“A time comes when you need to stop waiting for the man you want to become and start being the man you want to be.” – Bruce Springsteen
Our lead pastor referenced this lyric many years ago in a sermon and it hit me like a ton of bricks.
At the time, I was struggling with being patient and staying connected to my faith. Our boys were really young, I was between jobs, and struggling.
I realized I had to take some time to really choose the kind of man I wanted to be and then start being that man. And, since I don't have a heroic well of will power, I needed a reminder.So, I created the Start Being wristband.
The simple message on the outside prompts me to think about what I wrote on the inside - 'patient' and 'prayerful.' Over time, I stopped flying off the handle with the kids and started to pray more. Both of these results led to a happier, more fulfilling life for me and my family.
Through the process, people around me started to ask about the bracelet. The common response was, "Man, I could use that, too." So, I made a bunch and passed them out to anyone who wanted one. Hopefully, they've been helpful. (It's a little funny to still see them floating around Athens four years later....)
To become the man we want to be, we have to first decide on what is important. To me, the best place to start looking is the Bible. Paul gives a good list of ideas on which to work.
Once you've come up with one or two on which to focus, you need to constantly and consistently be aware and practice the new response. Over time, the new response becomes a habit, one you don't have to even think about.
This idea is not only for us fossils - its also useful for young men.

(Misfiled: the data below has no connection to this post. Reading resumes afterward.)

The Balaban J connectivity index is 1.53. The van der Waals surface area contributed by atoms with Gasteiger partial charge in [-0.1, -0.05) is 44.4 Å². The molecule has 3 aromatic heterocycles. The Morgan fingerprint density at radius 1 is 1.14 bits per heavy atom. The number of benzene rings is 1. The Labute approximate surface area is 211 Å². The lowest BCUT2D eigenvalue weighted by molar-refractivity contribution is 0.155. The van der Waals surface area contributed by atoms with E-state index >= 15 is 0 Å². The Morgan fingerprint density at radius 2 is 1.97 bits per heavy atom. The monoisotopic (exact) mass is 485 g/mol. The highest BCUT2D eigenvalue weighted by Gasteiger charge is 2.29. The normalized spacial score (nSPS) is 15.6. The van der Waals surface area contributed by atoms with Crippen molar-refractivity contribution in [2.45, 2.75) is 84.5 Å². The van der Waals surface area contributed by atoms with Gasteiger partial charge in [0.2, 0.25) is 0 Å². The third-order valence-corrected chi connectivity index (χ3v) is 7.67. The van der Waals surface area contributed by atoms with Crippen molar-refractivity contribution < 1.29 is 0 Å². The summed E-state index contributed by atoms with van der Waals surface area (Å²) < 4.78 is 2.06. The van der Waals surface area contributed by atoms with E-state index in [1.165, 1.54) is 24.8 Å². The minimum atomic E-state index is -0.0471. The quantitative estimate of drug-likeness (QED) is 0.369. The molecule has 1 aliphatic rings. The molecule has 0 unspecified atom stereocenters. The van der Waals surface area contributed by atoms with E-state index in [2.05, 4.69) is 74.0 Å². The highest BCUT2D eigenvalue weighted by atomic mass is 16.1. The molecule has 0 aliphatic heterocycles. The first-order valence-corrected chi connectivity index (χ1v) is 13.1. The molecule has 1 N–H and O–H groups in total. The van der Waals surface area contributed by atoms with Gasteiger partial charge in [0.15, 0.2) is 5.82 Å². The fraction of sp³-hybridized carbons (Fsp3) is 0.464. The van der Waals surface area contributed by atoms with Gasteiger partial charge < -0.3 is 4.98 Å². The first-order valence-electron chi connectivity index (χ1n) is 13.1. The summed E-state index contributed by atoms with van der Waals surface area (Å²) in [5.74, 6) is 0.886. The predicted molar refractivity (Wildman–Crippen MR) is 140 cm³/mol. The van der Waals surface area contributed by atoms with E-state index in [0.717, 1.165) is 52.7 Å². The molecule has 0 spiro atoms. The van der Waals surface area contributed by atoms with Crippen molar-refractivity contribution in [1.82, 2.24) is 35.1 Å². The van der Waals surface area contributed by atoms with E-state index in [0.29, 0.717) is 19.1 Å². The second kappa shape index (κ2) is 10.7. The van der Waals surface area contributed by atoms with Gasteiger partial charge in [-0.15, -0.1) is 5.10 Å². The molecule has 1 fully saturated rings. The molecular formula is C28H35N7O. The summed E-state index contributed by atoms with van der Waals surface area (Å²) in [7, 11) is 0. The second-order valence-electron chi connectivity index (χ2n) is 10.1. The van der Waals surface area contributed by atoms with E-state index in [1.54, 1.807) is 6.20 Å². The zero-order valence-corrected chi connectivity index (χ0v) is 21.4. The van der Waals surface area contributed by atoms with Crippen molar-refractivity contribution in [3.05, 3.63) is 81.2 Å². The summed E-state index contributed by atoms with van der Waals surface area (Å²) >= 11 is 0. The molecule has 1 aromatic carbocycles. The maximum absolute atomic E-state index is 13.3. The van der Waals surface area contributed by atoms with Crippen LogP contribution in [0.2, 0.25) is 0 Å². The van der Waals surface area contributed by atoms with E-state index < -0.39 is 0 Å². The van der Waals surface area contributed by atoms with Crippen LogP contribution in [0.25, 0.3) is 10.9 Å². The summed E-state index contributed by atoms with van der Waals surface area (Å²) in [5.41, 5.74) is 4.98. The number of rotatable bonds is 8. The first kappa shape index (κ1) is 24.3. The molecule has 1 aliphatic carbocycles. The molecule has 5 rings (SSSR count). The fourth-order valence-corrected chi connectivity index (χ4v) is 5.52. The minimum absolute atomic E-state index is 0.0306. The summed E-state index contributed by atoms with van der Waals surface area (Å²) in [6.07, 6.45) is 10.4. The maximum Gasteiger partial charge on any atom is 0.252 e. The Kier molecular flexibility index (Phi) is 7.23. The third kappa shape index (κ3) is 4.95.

Guys in the midst of their teenage years need to start intentionally maturing. There should be greater expectations and responsibilities. If not, they'll cruise through some of the most important years of their lives gaining skills only in social media, video games, and eating. While fun, those don't lead to a very productive, meaningful life.
Instead, our young men need to start learning real world skills and thinking about their lives as they relate both to their family and community. They need to experience balancing what they want with what they need to do for others. Do the dishes. Fold the laundry. Work odd jobs and save some money. Go out and help someone who needs it. (And, try to do at least that last one with a smile....)
In essence, they need to start practicing the man they want to become. And we need to help.
As parents and mentors, we must guide our young men through this process. When poor choices are made, there should be consequences and discussion. When great decisions are made, we should celebrate (and tell them why we are partying so they can do it again and again.)
Are you helping your teenage son to start being the man God wants him to be? Do you want a reminder? If you think a Start Being band would be helpful for you and yours, shoot me an email and I'll send you one.
Have a great week!